I wish I could say that every staghorn fern that was purchased survived. I've tried a few of the more temperamental ones (at least for me), ones that most collectors can raise - elephantotis; wandae; coronarium and stemaria - all made it through the summer, spring and fall, but died in the winter - even sheltering them as much as possible, the temperature may have got to low for them. I am normally successful with most cultivars, but have had some die on me. Lessons learned - your chance of successfully growing any staghorn fern is directly proportional to its size. The larger the specimen, the greater the chance of its survival, all other factors (climate, location, insects, nutrients) being equal. Of course, failure will not stop me from "experimenting" with new types - I just procured a hybrid named P. x Elemaria ( elephantotis x stemaria
- neither of which I was successful at keeping alive individually). Maybe the hybrid will fend off all my attempts to take care of it and survive. Also purchased was an African cultivar by the name of P. Callard, both from Charles Alford and both are very nice size and healthy - we'll see how they do.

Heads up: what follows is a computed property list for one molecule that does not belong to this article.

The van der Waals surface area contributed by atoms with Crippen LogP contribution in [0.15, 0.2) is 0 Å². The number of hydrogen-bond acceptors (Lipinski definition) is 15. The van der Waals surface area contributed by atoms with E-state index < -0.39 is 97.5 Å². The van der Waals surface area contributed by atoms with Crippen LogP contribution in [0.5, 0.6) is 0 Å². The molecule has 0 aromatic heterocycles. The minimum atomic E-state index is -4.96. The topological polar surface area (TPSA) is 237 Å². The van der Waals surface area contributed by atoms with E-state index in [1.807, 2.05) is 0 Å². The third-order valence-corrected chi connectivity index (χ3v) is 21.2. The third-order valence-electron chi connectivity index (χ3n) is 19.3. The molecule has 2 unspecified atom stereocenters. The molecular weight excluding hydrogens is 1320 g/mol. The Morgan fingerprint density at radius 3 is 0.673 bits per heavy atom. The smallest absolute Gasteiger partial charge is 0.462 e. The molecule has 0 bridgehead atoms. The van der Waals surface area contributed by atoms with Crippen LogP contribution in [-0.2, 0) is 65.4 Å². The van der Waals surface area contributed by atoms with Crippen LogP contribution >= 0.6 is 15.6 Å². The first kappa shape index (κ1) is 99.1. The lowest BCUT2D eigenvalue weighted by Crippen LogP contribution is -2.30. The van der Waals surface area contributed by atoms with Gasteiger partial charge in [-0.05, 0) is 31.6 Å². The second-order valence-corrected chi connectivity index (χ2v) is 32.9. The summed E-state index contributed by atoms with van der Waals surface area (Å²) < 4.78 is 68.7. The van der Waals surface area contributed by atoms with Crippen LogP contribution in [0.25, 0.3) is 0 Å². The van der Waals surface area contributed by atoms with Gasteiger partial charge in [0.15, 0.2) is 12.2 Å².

General Information - purchase
A Guide to Platycerium Ferns and Staghorn Ferns ... A Hobbyist's Handbook: By Roy Vail there is a lot of good information on all 18 species, hybrids and cultivars that I will not rehash here. See the below links that I believe will help you make an educated decision as to wether or not you want to pursue a relationship with Platycerium:

Charles Alford site:
Louwrens Opperman & Roy Vail site:

Doug Eckel site: http://http//
Chad Wunderlich site:
Jim Boehme video:

Other lessons learned:
1) Moss & Floss: When mounting pups onto new boards your hands tend to get soft due to handling the wet sphagnum (moss) and if using 40lbs monofiliment line (floss) to attach, you have to be careful that you don't let the line cut you - for me, its seems always to be at the first knuckle of my right index finger. So if I'm going to board a lot of pups, I'll wrap my knuckle with duct tape.